A chemical formula or molecular formula is a way of expressing information about the atoms that constitute a particular chemical compound.
The chemical formula identifies each constituent element by its chemical symbol and indicates the number of atoms of each element found in each discrete molecule of that compound. If a molecule contains more than one atom of a particular element, this quantity is indicated using a subscript after the chemical symbol (although 18th-century books often used superscripts) and also can be combined by more chemical elements. For example, methane, a small molecule consisting of one carbon atom and four hydrogen atoms, has the chemical formula CH4. The sugar molecule glucose has six carbon atoms, twelve hydrogen atoms and six oxygen atoms, so its chemical formula is C6H12O6.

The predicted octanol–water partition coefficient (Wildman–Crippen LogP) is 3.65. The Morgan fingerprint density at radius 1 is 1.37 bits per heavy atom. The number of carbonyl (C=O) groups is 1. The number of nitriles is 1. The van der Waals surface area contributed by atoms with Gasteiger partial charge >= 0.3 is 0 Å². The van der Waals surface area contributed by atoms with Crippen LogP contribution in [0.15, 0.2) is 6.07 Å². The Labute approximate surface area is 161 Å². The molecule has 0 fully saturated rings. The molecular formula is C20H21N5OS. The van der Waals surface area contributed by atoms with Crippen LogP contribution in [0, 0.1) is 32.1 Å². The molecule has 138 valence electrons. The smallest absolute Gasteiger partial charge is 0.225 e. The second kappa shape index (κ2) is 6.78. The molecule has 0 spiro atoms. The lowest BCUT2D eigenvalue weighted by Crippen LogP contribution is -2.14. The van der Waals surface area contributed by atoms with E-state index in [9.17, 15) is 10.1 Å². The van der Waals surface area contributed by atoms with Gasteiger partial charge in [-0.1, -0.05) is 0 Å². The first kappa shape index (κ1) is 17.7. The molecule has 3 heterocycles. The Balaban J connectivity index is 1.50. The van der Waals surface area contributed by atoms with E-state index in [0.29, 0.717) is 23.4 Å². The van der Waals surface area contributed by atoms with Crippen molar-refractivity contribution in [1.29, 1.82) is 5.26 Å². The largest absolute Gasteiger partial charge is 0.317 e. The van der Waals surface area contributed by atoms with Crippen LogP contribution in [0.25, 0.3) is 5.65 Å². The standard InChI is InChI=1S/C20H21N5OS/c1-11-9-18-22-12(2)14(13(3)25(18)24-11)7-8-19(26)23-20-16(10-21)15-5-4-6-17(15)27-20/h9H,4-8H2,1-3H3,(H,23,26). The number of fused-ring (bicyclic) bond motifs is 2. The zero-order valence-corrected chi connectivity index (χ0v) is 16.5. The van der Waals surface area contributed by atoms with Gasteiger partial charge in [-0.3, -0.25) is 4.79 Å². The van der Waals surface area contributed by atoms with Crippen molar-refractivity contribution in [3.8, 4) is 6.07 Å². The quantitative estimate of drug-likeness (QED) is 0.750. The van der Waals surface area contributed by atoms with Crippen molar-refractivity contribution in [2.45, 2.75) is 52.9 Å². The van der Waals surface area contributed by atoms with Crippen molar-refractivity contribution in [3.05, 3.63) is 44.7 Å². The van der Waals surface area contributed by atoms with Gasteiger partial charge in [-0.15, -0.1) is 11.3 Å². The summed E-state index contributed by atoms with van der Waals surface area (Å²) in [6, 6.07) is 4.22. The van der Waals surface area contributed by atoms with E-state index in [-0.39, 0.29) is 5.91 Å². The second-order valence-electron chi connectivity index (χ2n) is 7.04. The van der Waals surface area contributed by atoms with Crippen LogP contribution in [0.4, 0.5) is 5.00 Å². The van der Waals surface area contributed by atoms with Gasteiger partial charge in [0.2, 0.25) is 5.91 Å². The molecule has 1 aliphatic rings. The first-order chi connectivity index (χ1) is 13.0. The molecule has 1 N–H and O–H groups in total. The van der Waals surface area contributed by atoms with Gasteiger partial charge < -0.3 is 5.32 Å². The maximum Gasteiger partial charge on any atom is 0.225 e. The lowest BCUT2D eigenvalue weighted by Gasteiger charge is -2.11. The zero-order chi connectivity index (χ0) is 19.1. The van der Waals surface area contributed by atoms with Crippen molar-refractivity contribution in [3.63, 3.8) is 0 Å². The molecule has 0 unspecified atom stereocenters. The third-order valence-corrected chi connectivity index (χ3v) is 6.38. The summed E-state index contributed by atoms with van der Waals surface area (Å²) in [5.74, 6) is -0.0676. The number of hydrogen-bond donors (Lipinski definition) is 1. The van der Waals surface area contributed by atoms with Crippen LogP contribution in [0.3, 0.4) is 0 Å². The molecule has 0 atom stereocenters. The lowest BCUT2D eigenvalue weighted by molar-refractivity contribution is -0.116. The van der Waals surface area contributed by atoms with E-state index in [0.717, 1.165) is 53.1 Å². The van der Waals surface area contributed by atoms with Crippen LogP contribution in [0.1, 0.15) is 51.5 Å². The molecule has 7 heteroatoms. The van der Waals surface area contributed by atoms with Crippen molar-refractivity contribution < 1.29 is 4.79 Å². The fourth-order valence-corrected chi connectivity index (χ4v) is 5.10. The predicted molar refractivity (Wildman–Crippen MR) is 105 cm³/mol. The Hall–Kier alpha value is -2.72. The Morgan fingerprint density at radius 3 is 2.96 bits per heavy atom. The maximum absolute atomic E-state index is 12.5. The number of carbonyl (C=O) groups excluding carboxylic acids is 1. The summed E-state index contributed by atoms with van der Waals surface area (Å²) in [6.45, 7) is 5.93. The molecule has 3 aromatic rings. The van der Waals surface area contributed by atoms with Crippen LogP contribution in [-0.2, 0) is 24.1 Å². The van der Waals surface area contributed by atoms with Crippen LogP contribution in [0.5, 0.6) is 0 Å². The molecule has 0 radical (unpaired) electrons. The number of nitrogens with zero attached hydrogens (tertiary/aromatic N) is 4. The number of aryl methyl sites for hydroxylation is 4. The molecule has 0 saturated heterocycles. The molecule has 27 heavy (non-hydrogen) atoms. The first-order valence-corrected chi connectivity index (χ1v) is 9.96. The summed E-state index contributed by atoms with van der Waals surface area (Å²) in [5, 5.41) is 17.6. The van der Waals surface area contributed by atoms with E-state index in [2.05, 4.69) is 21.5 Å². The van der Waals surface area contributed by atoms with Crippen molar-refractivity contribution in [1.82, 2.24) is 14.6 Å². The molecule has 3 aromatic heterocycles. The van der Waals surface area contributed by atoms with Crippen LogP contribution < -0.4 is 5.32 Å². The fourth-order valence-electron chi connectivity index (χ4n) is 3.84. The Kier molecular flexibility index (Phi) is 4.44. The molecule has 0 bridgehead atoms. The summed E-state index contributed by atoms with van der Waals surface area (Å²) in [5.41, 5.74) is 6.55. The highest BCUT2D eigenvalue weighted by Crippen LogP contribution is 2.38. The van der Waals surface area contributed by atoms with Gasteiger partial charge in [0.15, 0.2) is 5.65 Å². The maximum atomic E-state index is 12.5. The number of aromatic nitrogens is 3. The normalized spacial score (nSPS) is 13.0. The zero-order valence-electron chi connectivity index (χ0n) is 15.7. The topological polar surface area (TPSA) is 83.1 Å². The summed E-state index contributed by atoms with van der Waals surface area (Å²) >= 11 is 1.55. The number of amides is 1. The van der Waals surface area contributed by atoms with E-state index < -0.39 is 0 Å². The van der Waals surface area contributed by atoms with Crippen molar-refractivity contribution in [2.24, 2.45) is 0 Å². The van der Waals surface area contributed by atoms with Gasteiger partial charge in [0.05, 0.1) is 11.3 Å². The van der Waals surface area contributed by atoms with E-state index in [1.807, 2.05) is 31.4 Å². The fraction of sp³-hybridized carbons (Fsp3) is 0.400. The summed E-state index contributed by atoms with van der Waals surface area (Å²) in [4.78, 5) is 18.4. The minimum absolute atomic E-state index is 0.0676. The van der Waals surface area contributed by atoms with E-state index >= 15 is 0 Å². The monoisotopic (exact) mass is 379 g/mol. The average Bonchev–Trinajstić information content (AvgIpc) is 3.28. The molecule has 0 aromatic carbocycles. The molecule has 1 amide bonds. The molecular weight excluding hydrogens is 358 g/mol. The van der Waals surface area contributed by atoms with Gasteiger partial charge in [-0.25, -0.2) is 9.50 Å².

Chemical formulas may be used in chemical equations to describe chemical reactions. For ionic compounds and other non-molecular substances an empirical formula may be used, in which the subscripts indicate the ratio of the elements.
The 19th-century Swedish chemist Jöns Jakob Berzelius worked out this system for writing chemical formulas.
Molecular geometry and structural formulas
The connectivity of a molecule often has a strong influence on its physical and chemical properties and behavior. Two molecules composed of the same numbers of the same types of atoms (i.e. a pair of isomers) might have completely different chemical and/or physical properties if the atoms are connected differently or in different positions. In such cases, a structural formula can be useful, as it illustrates which atoms are bonded to which other ones. From the connectivity, it is often possible to deduce the approximate shape of the molecule.
Full article ▸